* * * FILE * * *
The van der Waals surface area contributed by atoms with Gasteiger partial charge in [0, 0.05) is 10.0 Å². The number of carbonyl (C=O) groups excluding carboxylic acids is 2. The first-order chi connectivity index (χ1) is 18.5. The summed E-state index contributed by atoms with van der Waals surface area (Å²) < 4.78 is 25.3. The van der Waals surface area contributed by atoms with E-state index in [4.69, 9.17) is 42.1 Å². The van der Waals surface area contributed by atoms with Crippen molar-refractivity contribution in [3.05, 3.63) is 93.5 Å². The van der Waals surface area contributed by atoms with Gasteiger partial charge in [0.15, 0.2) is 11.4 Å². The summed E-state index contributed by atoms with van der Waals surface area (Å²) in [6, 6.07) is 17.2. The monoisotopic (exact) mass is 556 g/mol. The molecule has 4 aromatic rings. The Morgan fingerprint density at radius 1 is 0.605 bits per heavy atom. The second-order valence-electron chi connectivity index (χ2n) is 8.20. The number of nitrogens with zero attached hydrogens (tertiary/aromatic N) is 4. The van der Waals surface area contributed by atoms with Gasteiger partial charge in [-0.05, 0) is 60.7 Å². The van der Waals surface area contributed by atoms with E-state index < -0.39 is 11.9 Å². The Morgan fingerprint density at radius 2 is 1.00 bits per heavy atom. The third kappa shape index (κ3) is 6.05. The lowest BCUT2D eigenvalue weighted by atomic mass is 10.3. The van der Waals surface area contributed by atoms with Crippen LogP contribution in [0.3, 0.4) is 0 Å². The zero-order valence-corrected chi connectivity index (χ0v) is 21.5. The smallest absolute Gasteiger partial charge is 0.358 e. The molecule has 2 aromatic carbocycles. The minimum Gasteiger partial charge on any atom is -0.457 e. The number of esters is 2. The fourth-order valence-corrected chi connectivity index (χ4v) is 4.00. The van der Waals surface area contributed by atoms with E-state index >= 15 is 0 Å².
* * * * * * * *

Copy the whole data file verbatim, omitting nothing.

The van der Waals surface area contributed by atoms with Gasteiger partial charge in [0, 0.05) is 10.0 Å². The number of carbonyl (C=O) groups excluding carboxylic acids is 2. The first-order chi connectivity index (χ1) is 18.5. The summed E-state index contributed by atoms with van der Waals surface area (Å²) < 4.78 is 25.3. The van der Waals surface area contributed by atoms with E-state index in [4.69, 9.17) is 42.1 Å². The van der Waals surface area contributed by atoms with Crippen molar-refractivity contribution in [3.05, 3.63) is 93.5 Å². The van der Waals surface area contributed by atoms with Gasteiger partial charge in [0.15, 0.2) is 11.4 Å². The summed E-state index contributed by atoms with van der Waals surface area (Å²) in [6, 6.07) is 17.2. The monoisotopic (exact) mass is 556 g/mol. The molecule has 4 aromatic rings. The Morgan fingerprint density at radius 1 is 0.605 bits per heavy atom. The second-order valence-electron chi connectivity index (χ2n) is 8.20. The number of nitrogens with zero attached hydrogens (tertiary/aromatic N) is 4. The van der Waals surface area contributed by atoms with Gasteiger partial charge in [-0.05, 0) is 60.7 Å². The van der Waals surface area contributed by atoms with E-state index < -0.39 is 11.9 Å². The Morgan fingerprint density at radius 2 is 1.00 bits per heavy atom. The third kappa shape index (κ3) is 6.05. The lowest BCUT2D eigenvalue weighted by atomic mass is 10.3. The van der Waals surface area contributed by atoms with Crippen LogP contribution in [0.3, 0.4) is 0 Å². The zero-order valence-corrected chi connectivity index (χ0v) is 21.5. The smallest absolute Gasteiger partial charge is 0.358 e. The molecule has 2 aromatic carbocycles. The minimum Gasteiger partial charge on any atom is -0.457 e. The number of esters is 2. The fourth-order valence-corrected chi connectivity index (χ4v) is 4.00. The van der Waals surface area contributed by atoms with E-state index >= 15 is 0 Å².